This article is more than 1 year old
£12k fine slapped on Postman Pat and his 300,000 spam emails
Royal Mail thought marketing was a service, ICO disagreed
Royal Mail, which claims to be the most trusted letter delivery service in the UK, was today fined for sending out more than 300,000 nuisance emails.
The Information Commissioner's Office said it launched a probe after an individual complained they had received a marketing email from Royal Mail, despite having opted out.
Royal Mail argued the email in question was a service because it was telling customers there was a price drop for second-class parcels – but the ICO disagreed.
Deeming the message to be marketing, the ICO issued a £12,000 fine for breaching the Privacy and Electronic Communications Regulations (PECR) since recipients hadn't consented to receiving the mail.
The first message, sent on 10 July, said that a three-month price drop for 2nd class parcel postage bought online was coming, and a second confirmed it was live. Between them, some 339,090 emails were sent and 327,014 were received.
Moreover, Royal Mail knew it was sending the mails to people who had opted out – the company has a "robust suppression system in place to ensure opted-out customers do no receive marketing communications", the ICO observed.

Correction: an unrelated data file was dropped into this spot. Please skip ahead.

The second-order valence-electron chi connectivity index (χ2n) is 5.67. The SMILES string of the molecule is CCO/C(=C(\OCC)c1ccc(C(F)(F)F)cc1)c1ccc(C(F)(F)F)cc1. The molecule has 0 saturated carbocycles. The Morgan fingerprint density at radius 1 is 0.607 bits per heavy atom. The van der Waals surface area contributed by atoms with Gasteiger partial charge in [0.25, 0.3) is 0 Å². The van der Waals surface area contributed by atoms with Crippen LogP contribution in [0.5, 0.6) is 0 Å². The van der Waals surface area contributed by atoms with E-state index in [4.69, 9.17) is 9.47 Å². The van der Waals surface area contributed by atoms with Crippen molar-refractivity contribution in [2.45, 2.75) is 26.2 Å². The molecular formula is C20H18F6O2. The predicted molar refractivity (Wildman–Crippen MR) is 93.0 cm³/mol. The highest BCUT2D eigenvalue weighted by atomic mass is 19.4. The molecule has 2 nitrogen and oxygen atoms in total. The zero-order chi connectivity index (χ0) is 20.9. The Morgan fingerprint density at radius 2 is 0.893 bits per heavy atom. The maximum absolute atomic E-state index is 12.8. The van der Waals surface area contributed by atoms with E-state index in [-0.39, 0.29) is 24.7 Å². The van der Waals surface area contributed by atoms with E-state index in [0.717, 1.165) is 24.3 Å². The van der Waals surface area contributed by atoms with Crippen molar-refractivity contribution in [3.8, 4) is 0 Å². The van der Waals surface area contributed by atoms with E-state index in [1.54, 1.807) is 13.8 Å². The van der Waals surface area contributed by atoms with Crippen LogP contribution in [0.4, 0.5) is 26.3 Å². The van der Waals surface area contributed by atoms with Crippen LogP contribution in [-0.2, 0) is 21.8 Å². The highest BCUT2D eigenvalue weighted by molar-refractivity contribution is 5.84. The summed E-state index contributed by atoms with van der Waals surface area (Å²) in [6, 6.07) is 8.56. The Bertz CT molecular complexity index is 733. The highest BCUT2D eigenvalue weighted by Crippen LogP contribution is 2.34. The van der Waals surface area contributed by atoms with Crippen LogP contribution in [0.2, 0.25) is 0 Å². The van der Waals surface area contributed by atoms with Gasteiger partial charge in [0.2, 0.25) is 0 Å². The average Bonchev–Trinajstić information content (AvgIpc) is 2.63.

The company pointed to the fact it had used different text for the opted-out customers, but argued that it had to send out a service message due to its obligations under the Postal Services Act to ensure the public are made aware of changes to prices.
But the ICO said it was "clear" the emails were marketing – a decision that appears to be based on the phrasing and style used in the message, and the fact the price change was a temporary promotion, not a permanent shift.
This "compounds the serious nature of the breach", the ICO said, because it meant the Royal Mail had failed to figure out the difference between a service message and marketing comms.
The ICO acknowledged that Royal Mail has an obligation to publicise price changes, but said there were more appropriate ways to do this, such as putting an update on its website.
ICO head of enforcement, Steve Eckersley, said: "These rules are there for a reason – to protect people from the irritation and, on occasions, distress nuisance emails cause. I hope this sends the message that we will take action against companies who flout them." ®